|24th May 2010 10:54 PM|
|Deja Vu||BD uses a low boom and he's done O.K. Photos of people sailing are deceptive as far as boom height is concerned, since their body position may make the boom appear higher than it actually is. If you're comfortable, whatever the boom height (within reason), then you're probably faster.|
|19th May 2010 12:57 AM|
I like the feel of a boom set somewhere between the shoulders and chin.
I've had old school guys claim that forehead height was once the rule of thumb.
Any discipline that's concerned with power, formula, freestyle, slalom, goes with a high boom.
Maximum height should give the best power transfer, as it's closer to the sail's center of effort. Less power is wasted in the form of mast flexing. When your sail is on the max downhaul settings, and the COE is low and backhanded, a raised boom can enhance your leverage over the sail.
I disagree with the opinion that most speed sailors set their boom low. Looking at a few videos the boom is typically shoulder height and above. On a narrow speed board, that would seem higher than normal.
If your boom is slipping from chop bounces, you might want to spend some extra time making sure the clamp is set well.
|29th April 2010 03:43 PM|
|Farlo||Well I think that a cam sail has much less drag, possibly also less lift but better lift/drag ratio, than the equivalent no-cam. Although more powerful, it generates less sideways force. Of course it's difficult to prove because cam and no-cam sails often come in different designs. However there are a few exceptions and I wonder if a mag ever did this kind of test. But it has nothing to do with NS warranty anymore. Let's open another thread if you're interested.|
|28th April 2010 11:40 PM|
|28th April 2010 11:17 PM|
|Farlo||IMHO you can't really compare a race machine like the RAM and a freestyle sail, however good it is. This been said, the advantages of cams in such small sizes may be marginal, although competitors will always prefer the fastest sail. Also I presume that you can use smaller fins with cam sails. Would anybody confirm?|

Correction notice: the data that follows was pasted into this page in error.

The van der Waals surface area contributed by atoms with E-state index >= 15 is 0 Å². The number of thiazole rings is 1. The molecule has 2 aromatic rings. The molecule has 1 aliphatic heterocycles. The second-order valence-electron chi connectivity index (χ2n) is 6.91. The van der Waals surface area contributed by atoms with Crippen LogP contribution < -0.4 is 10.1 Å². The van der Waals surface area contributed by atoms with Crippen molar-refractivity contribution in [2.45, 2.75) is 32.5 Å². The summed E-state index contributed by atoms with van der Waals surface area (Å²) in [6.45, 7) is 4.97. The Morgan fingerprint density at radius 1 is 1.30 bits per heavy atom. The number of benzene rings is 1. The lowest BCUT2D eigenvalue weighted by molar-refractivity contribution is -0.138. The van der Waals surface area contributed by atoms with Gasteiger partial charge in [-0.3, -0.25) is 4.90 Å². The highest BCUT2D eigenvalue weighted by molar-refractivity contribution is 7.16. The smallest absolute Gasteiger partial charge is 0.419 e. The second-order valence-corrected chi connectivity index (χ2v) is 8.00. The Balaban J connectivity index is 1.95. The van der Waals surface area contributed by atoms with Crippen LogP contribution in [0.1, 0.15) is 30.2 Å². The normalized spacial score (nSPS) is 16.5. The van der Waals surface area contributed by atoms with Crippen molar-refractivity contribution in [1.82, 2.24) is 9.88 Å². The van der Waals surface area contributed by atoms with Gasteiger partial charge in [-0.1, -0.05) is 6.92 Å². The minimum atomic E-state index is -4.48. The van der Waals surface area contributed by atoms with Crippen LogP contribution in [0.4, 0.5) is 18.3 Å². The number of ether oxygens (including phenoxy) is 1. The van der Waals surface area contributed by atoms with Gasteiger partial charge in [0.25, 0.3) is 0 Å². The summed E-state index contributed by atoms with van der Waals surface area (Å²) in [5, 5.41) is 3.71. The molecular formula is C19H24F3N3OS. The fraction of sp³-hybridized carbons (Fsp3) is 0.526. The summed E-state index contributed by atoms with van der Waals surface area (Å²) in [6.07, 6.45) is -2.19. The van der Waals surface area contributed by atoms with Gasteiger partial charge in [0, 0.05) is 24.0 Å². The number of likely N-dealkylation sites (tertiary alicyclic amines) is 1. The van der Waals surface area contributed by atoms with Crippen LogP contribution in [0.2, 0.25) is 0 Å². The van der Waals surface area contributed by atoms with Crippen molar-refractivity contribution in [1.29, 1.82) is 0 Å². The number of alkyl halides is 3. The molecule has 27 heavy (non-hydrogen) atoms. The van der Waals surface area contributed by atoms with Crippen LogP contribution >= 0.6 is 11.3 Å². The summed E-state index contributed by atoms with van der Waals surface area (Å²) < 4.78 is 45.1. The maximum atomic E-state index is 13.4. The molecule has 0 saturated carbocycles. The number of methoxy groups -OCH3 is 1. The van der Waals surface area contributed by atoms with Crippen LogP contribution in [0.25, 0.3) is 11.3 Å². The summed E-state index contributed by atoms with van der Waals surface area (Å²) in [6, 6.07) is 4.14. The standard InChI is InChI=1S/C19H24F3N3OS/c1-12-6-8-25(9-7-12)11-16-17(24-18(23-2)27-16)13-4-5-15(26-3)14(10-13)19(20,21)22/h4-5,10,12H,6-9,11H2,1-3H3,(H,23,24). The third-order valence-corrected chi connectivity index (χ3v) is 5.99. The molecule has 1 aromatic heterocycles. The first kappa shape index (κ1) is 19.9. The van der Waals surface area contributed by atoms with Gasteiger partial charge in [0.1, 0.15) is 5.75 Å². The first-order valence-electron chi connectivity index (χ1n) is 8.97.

|28th April 2010 07:49 PM|
|28th April 2010 07:28 PM|
|Farlo||Well, your boom is rather low in the window but this is frequent with North Sails, made for big guys. I have a pretty similar position whatever the wind speed. It's difficult to see from a few pictures whether the mast bends properly of not (the last one looks strange actually). Anyway small differences in bend curves may hardly be noticeable but translate in significant overstress. If you want to keep your RAM F8, my advice would be to get the closest compatible mast you can find. 60 to 75% carbon should be OK in this size.|
|28th April 2010 05:08 PM|
I have a theory also that lowering the boom helps in overpowered conditions not just because of a lower body position and easier mast foot pressure, but also because with a lower boom there is more of the mast above the boom clamp (which is a pivot point) and therefore the mast can more easily bend off and exhaust gusts as the sail creates greater leverage over the pivot point.
I got a couple of photos of my overpowered session and my mast is definitely bending nicely.
|28th April 2010 12:17 AM|
Excellent... but check your mast compatibility anyway. RDM have different bend curves than SDM, much more in the bottom I think. You will keep your sail longer, and get more from it, with the proper mast (not necessarily a North). Your loft should be able to advise you.
Feeling sluggish and slow to plane is not uncommon in strong winds. Sometimes you can hardly sheet in and your board seems stuck upwind. Additionally, low speed suggests that your sail was maybe too flat (too much outhaul). I don't think it has anything to do with your boom. Raising it may help in moderate wind but many sailors would lower it in high wind anyway.
|27th April 2010 11:30 PM|
I think that last time I sailed my sail/board wasn't planing fast because my boom had slipped down about 10cm during my overpowered session off shore, thus leading my whole setup to feel sluggish and slow to planing.
I only managed a peak of 21knots on the GPS, which was pretty disappointing but the chop was the hardest I've ever sailed in in Hong Kong so far...
Hopefully I'll get a more docile/flatwater session in soon enough (and my sail fixed by then!) where I can really push my Vmax and test the board's feeling with different boom heights.
|This thread has more than 10 replies. Click here to review the whole thread.|